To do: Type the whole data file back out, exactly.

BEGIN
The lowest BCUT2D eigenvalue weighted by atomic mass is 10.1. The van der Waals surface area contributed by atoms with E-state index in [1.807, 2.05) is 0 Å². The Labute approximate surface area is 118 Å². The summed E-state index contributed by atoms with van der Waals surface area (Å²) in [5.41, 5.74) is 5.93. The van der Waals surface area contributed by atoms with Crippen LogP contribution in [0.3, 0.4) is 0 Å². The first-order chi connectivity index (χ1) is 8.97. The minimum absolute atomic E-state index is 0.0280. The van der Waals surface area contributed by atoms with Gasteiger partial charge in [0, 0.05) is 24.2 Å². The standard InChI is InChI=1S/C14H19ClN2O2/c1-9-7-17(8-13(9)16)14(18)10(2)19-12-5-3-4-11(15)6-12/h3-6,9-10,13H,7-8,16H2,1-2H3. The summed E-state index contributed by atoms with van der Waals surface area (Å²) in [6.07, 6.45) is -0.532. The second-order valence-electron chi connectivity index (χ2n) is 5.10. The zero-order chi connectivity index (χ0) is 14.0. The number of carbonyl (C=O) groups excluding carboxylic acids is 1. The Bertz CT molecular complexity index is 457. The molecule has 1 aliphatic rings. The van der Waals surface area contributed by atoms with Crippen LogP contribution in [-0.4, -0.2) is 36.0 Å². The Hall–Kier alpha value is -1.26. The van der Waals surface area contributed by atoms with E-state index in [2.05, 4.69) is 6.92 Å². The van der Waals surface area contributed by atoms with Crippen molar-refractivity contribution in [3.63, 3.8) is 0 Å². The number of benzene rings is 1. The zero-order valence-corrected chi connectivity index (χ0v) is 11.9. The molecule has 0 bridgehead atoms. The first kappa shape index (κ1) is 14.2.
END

The lowest BCUT2D eigenvalue weighted by atomic mass is 10.1. The van der Waals surface area contributed by atoms with E-state index in [1.807, 2.05) is 0 Å². The Labute approximate surface area is 118 Å². The summed E-state index contributed by atoms with van der Waals surface area (Å²) in [5.41, 5.74) is 5.93. The van der Waals surface area contributed by atoms with Crippen LogP contribution in [0.3, 0.4) is 0 Å². The first-order chi connectivity index (χ1) is 8.97. The minimum absolute atomic E-state index is 0.0280. The van der Waals surface area contributed by atoms with Gasteiger partial charge in [0, 0.05) is 24.2 Å². The standard InChI is InChI=1S/C14H19ClN2O2/c1-9-7-17(8-13(9)16)14(18)10(2)19-12-5-3-4-11(15)6-12/h3-6,9-10,13H,7-8,16H2,1-2H3. The summed E-state index contributed by atoms with van der Waals surface area (Å²) in [6.07, 6.45) is -0.532. The second-order valence-electron chi connectivity index (χ2n) is 5.10. The zero-order chi connectivity index (χ0) is 14.0. The number of carbonyl (C=O) groups excluding carboxylic acids is 1. The Bertz CT molecular complexity index is 457. The molecule has 1 aliphatic rings. The van der Waals surface area contributed by atoms with Crippen LogP contribution in [-0.4, -0.2) is 36.0 Å². The Hall–Kier alpha value is -1.26. The van der Waals surface area contributed by atoms with E-state index in [2.05, 4.69) is 6.92 Å². The van der Waals surface area contributed by atoms with Crippen molar-refractivity contribution in [3.63, 3.8) is 0 Å². The number of benzene rings is 1. The zero-order valence-corrected chi connectivity index (χ0v) is 11.9. The molecule has 0 bridgehead atoms. The first kappa shape index (κ1) is 14.2.